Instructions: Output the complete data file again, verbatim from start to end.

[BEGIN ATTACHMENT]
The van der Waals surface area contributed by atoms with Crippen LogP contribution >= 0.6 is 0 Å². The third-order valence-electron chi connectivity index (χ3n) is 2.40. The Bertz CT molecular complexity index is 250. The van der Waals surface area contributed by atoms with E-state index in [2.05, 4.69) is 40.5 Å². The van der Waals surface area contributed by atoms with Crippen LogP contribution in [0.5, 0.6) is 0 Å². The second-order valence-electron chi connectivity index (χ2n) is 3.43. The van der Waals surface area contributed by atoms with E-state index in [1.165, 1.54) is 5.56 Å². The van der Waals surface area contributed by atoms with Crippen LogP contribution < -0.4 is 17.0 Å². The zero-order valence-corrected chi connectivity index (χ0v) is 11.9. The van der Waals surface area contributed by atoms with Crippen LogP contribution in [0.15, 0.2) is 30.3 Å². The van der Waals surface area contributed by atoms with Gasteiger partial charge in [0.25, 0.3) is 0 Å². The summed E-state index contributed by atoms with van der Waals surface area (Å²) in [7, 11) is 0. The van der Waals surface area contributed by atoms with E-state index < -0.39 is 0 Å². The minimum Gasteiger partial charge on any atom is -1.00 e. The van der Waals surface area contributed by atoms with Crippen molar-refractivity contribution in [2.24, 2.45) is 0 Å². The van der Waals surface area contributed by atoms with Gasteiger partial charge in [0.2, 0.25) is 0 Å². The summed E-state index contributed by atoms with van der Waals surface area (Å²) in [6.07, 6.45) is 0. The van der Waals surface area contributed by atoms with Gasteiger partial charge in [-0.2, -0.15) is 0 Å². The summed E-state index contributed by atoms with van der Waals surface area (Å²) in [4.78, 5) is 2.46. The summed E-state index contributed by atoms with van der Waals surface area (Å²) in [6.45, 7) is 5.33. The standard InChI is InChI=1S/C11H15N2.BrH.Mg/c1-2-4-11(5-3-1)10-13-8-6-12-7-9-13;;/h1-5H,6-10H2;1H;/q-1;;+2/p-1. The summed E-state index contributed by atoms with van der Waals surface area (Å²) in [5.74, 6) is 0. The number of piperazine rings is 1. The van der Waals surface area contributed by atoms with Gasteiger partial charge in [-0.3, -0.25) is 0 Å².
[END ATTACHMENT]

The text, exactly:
The van der Waals surface area contributed by atoms with Crippen LogP contribution >= 0.6 is 0 Å². The third-order valence-electron chi connectivity index (χ3n) is 2.40. The Bertz CT molecular complexity index is 250. The van der Waals surface area contributed by atoms with E-state index in [2.05, 4.69) is 40.5 Å². The van der Waals surface area contributed by atoms with Crippen LogP contribution in [0.5, 0.6) is 0 Å². The second-order valence-electron chi connectivity index (χ2n) is 3.43. The van der Waals surface area contributed by atoms with E-state index in [1.165, 1.54) is 5.56 Å². The van der Waals surface area contributed by atoms with Crippen LogP contribution < -0.4 is 17.0 Å². The zero-order valence-corrected chi connectivity index (χ0v) is 11.9. The van der Waals surface area contributed by atoms with Crippen LogP contribution in [0.15, 0.2) is 30.3 Å². The van der Waals surface area contributed by atoms with Gasteiger partial charge in [0.25, 0.3) is 0 Å². The summed E-state index contributed by atoms with van der Waals surface area (Å²) in [7, 11) is 0. The van der Waals surface area contributed by atoms with E-state index < -0.39 is 0 Å². The minimum Gasteiger partial charge on any atom is -1.00 e. The van der Waals surface area contributed by atoms with Crippen molar-refractivity contribution in [2.24, 2.45) is 0 Å². The van der Waals surface area contributed by atoms with Gasteiger partial charge in [0.2, 0.25) is 0 Å². The summed E-state index contributed by atoms with van der Waals surface area (Å²) in [6.07, 6.45) is 0. The van der Waals surface area contributed by atoms with Gasteiger partial charge in [-0.2, -0.15) is 0 Å². The summed E-state index contributed by atoms with van der Waals surface area (Å²) in [4.78, 5) is 2.46. The summed E-state index contributed by atoms with van der Waals surface area (Å²) in [6.45, 7) is 5.33. The standard InChI is InChI=1S/C11H15N2.BrH.Mg/c1-2-4-11(5-3-1)10-13-8-6-12-7-9-13;;/h1-5H,6-10H2;1H;/q-1;;+2/p-1. The summed E-state index contributed by atoms with van der Waals surface area (Å²) in [5.74, 6) is 0. The number of piperazine rings is 1. The van der Waals surface area contributed by atoms with Gasteiger partial charge in [-0.3, -0.25) is 0 Å².